Linda Poon is an assistant editor at CityLab covering science and urban technology, including smart cities and climate change. She previously covered global health and development for NPR’s Goats and Soda blog.
A new archive collects thousands of vintage NASA photos on Flickr, including candid shots from the Apollo missions.
Some shots of the Apollo missions are iconic, like the ones of Neil Armstrong taking “one small step for man” and planting the American flag on the moon’s surface. But you’ve probably never seen this shadow selfie taken by one of the astronauts on Apollo 11 back in 1965.
Or this selfie by astronaut Donn F. Eisele during the Apollo 7 mission.
Not every NASA photo taken of its Apollo missions makes it to the press—and therefore, to the public—because, well, there are tens of thousands of them.
But thanks to Kipp Teague, a space enthusiast and the founder of Project Apollo Archive, they can now be easily accessed on the popular photo-sharing site Flickr in one giant collection. Since 1999, Teague has been collecting images from NASA’s archives of its missions to the moon during the 1960s and ‘70s. While the photos on the website have usually been slightly edited, this latest collection has been posted in all its original, un-Photoshopped glory. So far, the Flickr page has more than 11,000 photos, and Teague plans to upload a total of 13,000, he told BBC.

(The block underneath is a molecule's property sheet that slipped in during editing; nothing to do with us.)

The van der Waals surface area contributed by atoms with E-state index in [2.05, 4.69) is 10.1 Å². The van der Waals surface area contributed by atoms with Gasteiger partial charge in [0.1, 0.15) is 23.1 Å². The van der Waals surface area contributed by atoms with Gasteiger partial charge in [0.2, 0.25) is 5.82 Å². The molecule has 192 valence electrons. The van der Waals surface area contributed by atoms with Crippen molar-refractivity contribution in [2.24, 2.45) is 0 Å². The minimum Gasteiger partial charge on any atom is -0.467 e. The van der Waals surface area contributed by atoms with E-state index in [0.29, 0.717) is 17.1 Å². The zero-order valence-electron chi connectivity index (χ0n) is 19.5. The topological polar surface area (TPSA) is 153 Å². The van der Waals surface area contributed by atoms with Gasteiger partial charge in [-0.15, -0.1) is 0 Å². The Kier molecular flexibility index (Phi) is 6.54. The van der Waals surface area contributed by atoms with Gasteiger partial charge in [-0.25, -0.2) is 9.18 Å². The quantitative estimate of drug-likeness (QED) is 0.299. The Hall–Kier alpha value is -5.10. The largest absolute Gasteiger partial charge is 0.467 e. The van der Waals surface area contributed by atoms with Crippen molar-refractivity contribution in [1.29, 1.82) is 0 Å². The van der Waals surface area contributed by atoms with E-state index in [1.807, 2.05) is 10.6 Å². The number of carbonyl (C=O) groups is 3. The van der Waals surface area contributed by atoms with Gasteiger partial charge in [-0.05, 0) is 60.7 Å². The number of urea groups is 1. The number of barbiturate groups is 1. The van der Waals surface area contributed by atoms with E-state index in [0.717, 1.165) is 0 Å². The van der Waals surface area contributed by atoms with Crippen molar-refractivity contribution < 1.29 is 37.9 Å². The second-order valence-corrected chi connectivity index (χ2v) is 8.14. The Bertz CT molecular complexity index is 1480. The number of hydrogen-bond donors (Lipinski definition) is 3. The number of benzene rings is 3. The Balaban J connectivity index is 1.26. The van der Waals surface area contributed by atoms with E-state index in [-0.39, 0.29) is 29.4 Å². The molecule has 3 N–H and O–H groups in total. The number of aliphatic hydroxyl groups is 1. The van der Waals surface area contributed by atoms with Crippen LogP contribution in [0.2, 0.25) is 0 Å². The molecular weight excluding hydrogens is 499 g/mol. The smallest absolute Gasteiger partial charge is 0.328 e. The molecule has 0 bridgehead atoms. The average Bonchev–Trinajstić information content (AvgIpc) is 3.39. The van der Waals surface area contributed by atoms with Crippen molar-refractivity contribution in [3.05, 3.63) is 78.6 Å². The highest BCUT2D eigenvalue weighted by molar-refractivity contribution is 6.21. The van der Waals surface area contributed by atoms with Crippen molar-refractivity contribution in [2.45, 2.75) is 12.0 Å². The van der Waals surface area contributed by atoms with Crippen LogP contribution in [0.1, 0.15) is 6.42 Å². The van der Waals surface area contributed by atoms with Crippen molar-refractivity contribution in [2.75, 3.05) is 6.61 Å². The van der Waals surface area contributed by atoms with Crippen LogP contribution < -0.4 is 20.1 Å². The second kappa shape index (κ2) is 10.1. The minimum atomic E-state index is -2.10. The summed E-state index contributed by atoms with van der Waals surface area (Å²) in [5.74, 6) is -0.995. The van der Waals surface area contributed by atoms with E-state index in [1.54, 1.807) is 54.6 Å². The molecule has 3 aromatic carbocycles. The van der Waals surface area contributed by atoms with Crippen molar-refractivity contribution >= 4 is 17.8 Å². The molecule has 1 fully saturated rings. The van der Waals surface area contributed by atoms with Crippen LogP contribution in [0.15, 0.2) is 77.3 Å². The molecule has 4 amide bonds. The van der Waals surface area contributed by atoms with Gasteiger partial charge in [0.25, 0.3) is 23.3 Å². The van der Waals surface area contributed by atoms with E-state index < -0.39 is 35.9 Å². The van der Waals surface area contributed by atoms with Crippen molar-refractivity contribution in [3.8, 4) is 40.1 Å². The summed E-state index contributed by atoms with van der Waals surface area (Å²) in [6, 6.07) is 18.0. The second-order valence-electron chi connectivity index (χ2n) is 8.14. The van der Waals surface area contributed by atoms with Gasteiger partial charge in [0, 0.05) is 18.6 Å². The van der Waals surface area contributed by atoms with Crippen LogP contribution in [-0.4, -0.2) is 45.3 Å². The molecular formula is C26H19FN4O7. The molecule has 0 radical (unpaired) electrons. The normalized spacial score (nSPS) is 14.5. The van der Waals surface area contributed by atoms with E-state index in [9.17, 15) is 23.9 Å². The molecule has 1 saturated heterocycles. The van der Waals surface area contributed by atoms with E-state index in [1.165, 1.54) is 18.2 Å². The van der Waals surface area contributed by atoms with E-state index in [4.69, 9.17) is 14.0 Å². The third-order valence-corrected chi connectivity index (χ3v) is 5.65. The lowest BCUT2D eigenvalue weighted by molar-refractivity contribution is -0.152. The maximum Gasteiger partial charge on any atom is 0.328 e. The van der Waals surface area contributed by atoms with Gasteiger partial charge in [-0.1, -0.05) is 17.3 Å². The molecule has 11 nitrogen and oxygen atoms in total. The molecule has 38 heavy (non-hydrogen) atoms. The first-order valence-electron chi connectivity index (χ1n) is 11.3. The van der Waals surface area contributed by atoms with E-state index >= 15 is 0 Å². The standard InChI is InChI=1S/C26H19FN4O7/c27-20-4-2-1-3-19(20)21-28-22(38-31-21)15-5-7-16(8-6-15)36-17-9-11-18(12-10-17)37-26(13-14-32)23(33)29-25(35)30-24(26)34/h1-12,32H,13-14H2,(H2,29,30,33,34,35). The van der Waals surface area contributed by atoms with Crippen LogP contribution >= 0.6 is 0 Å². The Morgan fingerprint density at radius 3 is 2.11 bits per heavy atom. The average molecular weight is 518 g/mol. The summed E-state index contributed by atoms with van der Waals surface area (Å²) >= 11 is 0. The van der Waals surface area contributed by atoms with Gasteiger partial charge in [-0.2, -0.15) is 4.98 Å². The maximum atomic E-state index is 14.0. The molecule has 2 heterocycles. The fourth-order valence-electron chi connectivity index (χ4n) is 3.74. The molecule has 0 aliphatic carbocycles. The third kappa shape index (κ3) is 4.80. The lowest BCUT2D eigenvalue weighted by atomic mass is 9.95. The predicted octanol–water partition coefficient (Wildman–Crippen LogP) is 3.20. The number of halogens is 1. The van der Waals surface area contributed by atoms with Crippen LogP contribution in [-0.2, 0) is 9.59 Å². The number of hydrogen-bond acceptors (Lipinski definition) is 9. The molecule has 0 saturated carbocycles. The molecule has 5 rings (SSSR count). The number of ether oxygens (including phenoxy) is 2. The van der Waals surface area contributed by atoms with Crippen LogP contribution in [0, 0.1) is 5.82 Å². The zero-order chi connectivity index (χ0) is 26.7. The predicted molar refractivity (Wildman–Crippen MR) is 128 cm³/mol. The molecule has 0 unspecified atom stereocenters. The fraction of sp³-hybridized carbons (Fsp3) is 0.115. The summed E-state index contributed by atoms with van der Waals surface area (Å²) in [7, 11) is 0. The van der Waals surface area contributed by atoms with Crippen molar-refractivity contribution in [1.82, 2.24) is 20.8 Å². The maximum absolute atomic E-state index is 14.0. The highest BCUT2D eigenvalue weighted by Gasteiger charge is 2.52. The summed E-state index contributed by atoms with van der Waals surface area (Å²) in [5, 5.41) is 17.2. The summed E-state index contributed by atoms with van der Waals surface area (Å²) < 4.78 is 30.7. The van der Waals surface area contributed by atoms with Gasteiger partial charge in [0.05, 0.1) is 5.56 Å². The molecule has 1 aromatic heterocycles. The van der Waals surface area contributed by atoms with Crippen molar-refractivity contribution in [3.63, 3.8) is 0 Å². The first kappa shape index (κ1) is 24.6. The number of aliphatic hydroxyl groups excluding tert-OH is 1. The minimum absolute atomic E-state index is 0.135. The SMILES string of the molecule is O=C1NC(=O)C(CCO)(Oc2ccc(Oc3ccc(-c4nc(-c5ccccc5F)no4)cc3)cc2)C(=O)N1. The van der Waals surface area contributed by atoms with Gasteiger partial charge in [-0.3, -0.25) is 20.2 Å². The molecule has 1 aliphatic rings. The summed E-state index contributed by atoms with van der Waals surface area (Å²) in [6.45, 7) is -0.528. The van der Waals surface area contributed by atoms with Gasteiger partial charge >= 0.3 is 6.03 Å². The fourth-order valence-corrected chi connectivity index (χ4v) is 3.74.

All the photos were taken using Hasselblad cameras, which according to Wired, is the camera used to shoot some of the most iconic Apollo photos. Nestled among stunning images of Earth from the moon, intriguing photos of the moon’s surface, and revealing pictures from within the spacecraft are candid self-portraits—revelatory in a different, distinctly human, way.
The collection might make you wish NASA’s Instagram was around in the 60’s and 70’s. It would include awe-inspiring photos, sure, but also an astronaut shaving, someone’s space boots. But the archive is amazing to browse now just the same. Teague’s Flickr page has more than 20,000 followers, and his Facebook page has gotten 31,000 likes at the time of this writing.
Here’s a sampling from the collection: